I have a dream that one day in the United States of America, one day right here in America little white boys and white girls will join hands with little black boys and black girls, and be spit upon and cursed, and accused of cultural appropriation for ignoring the color of each others’ skin. I have a dream today.

I have a dream that one day in our schools black children will be taught less than whites, because leftist teachers don’t expect any better from them. I have a dream that progressives will rejoice in the destruction of a quarter million black lives every year. I have a dream that in cities run by Democrats, blacks will slaughter blacks in record numbers, and Democrats won’t care, and the media will ignore it, and conservative organizations will be ridiculed for trying to do something about it. I have a dream of low expectations.

I have a dream that one day every man will be killed, and all white people canceled. That one day the smooth places shall be made rough, and the straight will be made crooked. I have a dream that one day even the state of California, a state burgeoning with the beat of freedom, sweltering with the heat of opportunity will be transformed into an oasis of poop-covered sidewalks. And the glory of Man shall be revealed, and all flesh shall see and worship the great light-bringer together, or be called racist.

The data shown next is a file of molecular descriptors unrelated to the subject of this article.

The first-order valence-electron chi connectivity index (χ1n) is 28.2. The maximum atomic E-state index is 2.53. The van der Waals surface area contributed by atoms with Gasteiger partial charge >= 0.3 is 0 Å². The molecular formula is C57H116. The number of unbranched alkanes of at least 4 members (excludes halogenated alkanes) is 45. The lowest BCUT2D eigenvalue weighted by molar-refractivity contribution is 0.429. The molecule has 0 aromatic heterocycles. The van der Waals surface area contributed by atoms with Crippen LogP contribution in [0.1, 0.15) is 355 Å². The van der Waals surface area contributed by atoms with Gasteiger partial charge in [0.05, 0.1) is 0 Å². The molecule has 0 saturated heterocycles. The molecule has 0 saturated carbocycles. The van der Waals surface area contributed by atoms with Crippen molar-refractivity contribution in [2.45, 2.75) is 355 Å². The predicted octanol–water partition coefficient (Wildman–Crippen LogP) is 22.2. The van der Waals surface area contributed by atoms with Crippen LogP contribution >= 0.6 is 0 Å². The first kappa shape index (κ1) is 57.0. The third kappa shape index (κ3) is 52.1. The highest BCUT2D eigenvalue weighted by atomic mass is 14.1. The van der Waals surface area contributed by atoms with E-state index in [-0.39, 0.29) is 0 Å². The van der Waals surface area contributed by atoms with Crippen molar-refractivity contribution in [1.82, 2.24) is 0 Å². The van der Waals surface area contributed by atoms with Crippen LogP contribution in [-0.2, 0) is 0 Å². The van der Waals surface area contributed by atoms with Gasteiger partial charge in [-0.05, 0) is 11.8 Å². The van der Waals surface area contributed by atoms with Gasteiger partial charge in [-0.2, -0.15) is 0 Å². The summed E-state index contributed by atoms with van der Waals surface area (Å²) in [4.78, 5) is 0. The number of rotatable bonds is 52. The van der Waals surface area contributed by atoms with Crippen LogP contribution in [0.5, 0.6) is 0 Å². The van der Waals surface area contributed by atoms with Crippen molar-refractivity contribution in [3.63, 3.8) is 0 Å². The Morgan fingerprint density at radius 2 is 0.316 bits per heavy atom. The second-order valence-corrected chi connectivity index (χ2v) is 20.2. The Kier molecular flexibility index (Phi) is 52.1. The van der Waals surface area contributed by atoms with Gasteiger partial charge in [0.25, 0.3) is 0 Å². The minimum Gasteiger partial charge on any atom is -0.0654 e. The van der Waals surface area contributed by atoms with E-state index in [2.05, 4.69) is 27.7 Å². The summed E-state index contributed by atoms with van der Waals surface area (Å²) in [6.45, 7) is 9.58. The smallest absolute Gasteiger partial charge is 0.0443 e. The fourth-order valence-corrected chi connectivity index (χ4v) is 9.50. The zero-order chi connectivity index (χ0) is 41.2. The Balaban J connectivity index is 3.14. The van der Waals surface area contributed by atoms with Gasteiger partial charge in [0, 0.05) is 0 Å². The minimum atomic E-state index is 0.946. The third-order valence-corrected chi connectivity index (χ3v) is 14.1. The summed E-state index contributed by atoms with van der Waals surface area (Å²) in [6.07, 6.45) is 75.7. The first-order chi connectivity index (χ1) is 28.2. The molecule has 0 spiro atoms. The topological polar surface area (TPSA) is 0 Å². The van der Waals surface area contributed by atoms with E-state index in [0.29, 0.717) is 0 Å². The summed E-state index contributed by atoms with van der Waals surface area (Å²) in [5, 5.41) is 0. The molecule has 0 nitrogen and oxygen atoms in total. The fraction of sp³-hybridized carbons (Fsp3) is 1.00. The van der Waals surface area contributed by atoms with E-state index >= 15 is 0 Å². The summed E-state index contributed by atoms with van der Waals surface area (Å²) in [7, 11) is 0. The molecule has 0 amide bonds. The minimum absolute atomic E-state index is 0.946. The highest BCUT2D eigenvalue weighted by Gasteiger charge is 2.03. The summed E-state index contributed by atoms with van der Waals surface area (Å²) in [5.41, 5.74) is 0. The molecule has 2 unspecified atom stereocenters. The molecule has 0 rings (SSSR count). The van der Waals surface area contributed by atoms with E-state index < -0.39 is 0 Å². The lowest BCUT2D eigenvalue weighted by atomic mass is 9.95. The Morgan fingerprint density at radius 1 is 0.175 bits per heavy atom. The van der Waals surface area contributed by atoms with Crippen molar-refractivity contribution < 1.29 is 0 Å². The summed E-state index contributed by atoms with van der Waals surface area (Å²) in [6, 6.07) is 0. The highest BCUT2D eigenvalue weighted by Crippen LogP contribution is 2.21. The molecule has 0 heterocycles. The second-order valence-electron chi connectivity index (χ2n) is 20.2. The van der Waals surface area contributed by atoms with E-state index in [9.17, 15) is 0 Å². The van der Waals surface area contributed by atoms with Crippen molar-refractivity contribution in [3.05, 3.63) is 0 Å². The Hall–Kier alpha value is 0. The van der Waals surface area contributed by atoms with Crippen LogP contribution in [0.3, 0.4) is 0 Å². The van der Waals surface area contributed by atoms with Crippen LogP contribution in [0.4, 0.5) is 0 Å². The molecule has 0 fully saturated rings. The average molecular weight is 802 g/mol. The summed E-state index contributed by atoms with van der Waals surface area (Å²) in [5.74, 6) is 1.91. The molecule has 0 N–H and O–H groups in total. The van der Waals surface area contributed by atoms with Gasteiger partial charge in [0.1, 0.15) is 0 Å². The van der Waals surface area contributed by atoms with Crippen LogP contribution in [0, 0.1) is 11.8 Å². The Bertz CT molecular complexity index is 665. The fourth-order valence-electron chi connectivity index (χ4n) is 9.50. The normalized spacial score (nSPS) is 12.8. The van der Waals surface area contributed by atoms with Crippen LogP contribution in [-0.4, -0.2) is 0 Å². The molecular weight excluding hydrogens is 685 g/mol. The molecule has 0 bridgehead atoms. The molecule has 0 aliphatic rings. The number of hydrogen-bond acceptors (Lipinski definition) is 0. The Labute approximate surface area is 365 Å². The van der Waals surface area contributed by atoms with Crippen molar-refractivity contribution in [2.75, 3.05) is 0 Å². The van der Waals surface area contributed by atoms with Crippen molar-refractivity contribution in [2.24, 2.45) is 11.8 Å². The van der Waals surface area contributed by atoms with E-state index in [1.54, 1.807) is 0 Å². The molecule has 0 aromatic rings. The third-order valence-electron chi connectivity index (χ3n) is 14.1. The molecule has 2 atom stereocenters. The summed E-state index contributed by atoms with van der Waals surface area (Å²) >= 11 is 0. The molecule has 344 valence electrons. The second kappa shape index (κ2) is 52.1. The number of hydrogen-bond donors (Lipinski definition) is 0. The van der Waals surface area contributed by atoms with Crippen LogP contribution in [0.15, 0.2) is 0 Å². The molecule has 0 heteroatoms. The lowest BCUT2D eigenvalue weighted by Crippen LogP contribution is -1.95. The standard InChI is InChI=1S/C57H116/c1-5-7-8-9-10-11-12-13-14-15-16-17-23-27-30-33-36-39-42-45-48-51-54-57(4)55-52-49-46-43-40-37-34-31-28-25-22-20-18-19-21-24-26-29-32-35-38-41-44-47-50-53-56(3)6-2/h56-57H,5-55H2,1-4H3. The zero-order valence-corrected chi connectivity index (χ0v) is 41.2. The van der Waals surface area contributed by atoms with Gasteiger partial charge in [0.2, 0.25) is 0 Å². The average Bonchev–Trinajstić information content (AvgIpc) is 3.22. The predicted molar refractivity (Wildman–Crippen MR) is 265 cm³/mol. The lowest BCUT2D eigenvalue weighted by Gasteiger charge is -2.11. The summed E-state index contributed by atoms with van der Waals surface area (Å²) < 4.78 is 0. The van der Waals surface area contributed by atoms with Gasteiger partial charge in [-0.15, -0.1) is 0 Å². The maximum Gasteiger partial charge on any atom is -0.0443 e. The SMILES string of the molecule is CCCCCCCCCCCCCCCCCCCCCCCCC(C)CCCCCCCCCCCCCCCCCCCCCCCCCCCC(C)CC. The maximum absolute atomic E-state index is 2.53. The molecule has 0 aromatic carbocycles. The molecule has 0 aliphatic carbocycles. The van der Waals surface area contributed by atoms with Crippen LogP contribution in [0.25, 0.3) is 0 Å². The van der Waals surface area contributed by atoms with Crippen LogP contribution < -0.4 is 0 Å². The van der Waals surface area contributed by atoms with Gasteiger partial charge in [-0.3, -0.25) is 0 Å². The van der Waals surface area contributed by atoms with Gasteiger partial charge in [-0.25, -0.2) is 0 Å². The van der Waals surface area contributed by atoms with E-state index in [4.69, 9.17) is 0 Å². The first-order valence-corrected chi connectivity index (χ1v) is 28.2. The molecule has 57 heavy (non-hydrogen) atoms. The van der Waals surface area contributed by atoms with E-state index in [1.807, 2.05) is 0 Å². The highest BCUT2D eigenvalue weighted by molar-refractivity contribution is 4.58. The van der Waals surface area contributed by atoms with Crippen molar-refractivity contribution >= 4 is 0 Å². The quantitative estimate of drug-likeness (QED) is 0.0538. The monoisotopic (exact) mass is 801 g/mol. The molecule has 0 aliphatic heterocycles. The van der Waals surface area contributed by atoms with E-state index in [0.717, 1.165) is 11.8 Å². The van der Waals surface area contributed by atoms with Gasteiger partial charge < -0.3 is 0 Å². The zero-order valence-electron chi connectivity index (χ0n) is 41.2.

This will be the day when all America’s children will be able to sing with new meaning: My culture’s just for me, you must agree with me, or you’re a Nazi. I hope all fathers die, that all boy children cry, from every safe space I, cancel white men.

I cannot imagine anything more American than this. And so let social justice ring from the prodigious ivory towers. Let social justice ring from the mighty skyscrapers of New York. From every newspaper and news desk, let social justice ring.

And when we make this happen, when we wring social justice from every village and hamlet, from every state and every city, we will follow it into the stormy waters of fascism, and we will call that fascism anti-fascism. And we shall call ourselves not dictators, but scotchers of dictators. We are not the enemies of liberty—we are the enemies of the liberty of one person or of any group of persons to promote intolerance and triggering speech. In the words of the old Negro spiritual, we will meet the enemy, and he will deck us all with Boston Charlie.

Don’t we know, with bows of folly, I have a dream.

Yes, this speech was, and is, a stirring call to action. When Reverend King finished, the crowd, as one, buttoned our flannel work shirts and adjusted our masks and marched the streets looking for Christian bakers, Jewish conservatives, black Republicans, and white Hispanics to silence.

It was a great time to be against fascism.

Social Justice… will take us, soon or late, into the stormy waters of Fascism. To be sure, that Fascism is not likely to be identical with the kinds on tap in Germany, Italy and Russia; indeed, it is very apt to come in under the name of anti-Fascism. And its first Duce… will not call himself a dictator, but a scotcher of dictators. — H. L. Mencken (The Baltimore Sun, November 6, 1938)